Six hundred miles upstream from the northern tip of Lake Turkana in Kenya, the Ethiopian Gibe III dam is nearing completion. According to Africa Confidential the dam will produce 1860 MW, making it the biggest hydro-electric power plant in Africa.
No doubt the developmental impact of the Gibe projects will be huge. Despite doubling Ethiopia’s 2007 installed power generation capacity, the project will bring more than 150,000 hectares (about 580 sq. miles) of land under irrigation (this will be more than the total acreage under irrigation in the whole of Kenya as of 2011). In addition, the boost in power generation capacity will feed into the East African Power Pool, thus helping alleviate power problems in Kenya and beyond.
But will the benefits of the Gibe projects outweigh the potential human cost, especially considering externalities that will spread beyond Ethiopia’s borders?
According to Sean Avery, the Omo-Gibe project intends to divert as much as 32% of the Omo River’s waters for irrigation and other uses upstream. But the Omo River is the main inlet of Lake Turkana, Kenya’s largest by area (Kenya owns the smallest bit of Lake Victoria) and Africa’s fourth largest lake.
Lake Turkana gets as much as 90% of its inflow from the Omo River.
In a new Oxford study, Avery notes that one of the planned Ethiopian irrigations schemes alone, the Kuraz Sugar Scheme, will gobble as much as 28% of Omo inflows into Lake Turkana at 70% efficiency and a whopping 40% if the project inefficiently uses water! The same study notes that construction of Gibe III may lower the water volume in Lake Turkana by as much as 41-58% (or an average drop in lake level of 22 metres) over a period of time. This will have a significant impact on the Lake’s salinity (being the biggest desert lake in the world) and suitability of its water for human consumption and agriculture. To put this in perspective, the average depth in the lake is 30 metres. Without proper water management upstream Lake Turkana faces hydrological collapse akin to what happened to the Aral sea or what is happening to Lake Chad.
These findings have been echoed in this Human Rights Watch report.
At this juncture you may ask, why isn’t the Kenyan government up in arms over the Gibe projects?
Well, the simple answer is that a confluence of factors have made it such that Nairobi does not have an incentive to care about the 170,000 odd people that will be adversely affected by a decline in water volume and economic viability of Lake Turkana. Three of these factors stand out.
- Turkana, being largely rural, sparsely populated, poor, and with a low literacy rate, does not make a fertile ground for pressure groups to form. Complaints over the potential impact of Gibe III have mostly come from academics and international NGOs that, lacking political salience, are very easy to ignore. Historical low voter turnout in the region also does not help matters. This has made it easy for the government to pretty much ignore the region over the years. Residents of Turkana often talk of “going to Kenya” whenever they venture into the southern regions of the country.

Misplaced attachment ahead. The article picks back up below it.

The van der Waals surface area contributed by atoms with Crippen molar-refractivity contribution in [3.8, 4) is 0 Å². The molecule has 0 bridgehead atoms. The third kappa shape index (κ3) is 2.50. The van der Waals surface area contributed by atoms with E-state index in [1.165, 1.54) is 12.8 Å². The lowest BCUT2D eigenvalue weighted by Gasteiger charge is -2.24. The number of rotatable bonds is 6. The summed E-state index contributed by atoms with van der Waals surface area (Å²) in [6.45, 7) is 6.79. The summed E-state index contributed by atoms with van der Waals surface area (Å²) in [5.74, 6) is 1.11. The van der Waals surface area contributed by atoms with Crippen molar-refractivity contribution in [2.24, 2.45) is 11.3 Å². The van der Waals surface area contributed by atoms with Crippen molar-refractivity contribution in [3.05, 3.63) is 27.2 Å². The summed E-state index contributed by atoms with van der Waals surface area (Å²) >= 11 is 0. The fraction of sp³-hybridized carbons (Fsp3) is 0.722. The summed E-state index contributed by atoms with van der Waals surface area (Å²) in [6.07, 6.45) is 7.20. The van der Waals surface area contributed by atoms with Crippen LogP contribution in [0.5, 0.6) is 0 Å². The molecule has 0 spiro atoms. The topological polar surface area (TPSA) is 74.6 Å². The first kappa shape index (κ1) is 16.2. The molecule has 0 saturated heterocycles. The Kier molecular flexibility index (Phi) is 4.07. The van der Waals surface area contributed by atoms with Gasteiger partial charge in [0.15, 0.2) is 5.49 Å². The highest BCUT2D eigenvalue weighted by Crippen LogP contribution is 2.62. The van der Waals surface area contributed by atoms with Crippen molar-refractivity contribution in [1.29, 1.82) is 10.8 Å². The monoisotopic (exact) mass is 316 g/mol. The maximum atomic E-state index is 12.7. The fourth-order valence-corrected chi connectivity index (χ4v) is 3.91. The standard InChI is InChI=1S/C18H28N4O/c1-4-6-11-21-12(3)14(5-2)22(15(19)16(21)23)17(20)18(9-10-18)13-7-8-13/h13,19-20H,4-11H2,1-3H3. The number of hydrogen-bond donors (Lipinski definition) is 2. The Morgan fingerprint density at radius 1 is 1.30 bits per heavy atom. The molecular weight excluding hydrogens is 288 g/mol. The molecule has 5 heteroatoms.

- A more important reason than the one above is perhaps that Gibe III will provide power to the Kenyan grid. Kenya’s Vision 2030 development plan includes a raft of projects that will require increased generation capacity in the next couple of decades that the country will surely not meet. Gibe III will be a much needed plug in the expected energy capacity gap. Notice that most of the projects will benefit the more politically powerful pockets of the Kenyan electorate to the south of the country, most of whom have never and will probably never hear of the human impact of Gibe III in Turkana unless it leads to something catastrophic enough to attract national media attention.
- Oil. Oil. Oil! As if things could not get worse for residents to the north of Turkana county, commercially viable deposits of oil have been discovered to the south of the county. It goes without saying that moving forward most of the economic focus will be in that part of the county, at the expense of most other economic activities (and Turkana residents’ most pressing needs, see image) – including fisheries on Lake Turkana.
Admittedly, the fault here lies not with Addis Ababa. Ethiopia had to do what it had to do to meet its development needs. The fault is Nairobi’s for not having the foresight to strike a workable “Coasian bargain” with Addis on an arrangement that would be less harmful to residents of Turkana. This post has attempted to sketch some of the reasons why this is the case.
In an ideal world Nairobi would have negotiated with Addis Ababa for a discount rate for power from Gibe III and pledged to invest the difference in compensating residents of the Lake Turkana basin who will be adversely affected by the planned projects on the other side of the border. Unfortunately, for the three reasons stated above and others, I doubt that this happened or will happen in the near future.
To paraphrase a famous quote from a couple of millennia ago, in the world we live in those with political power get what they want and those without suffer what they must.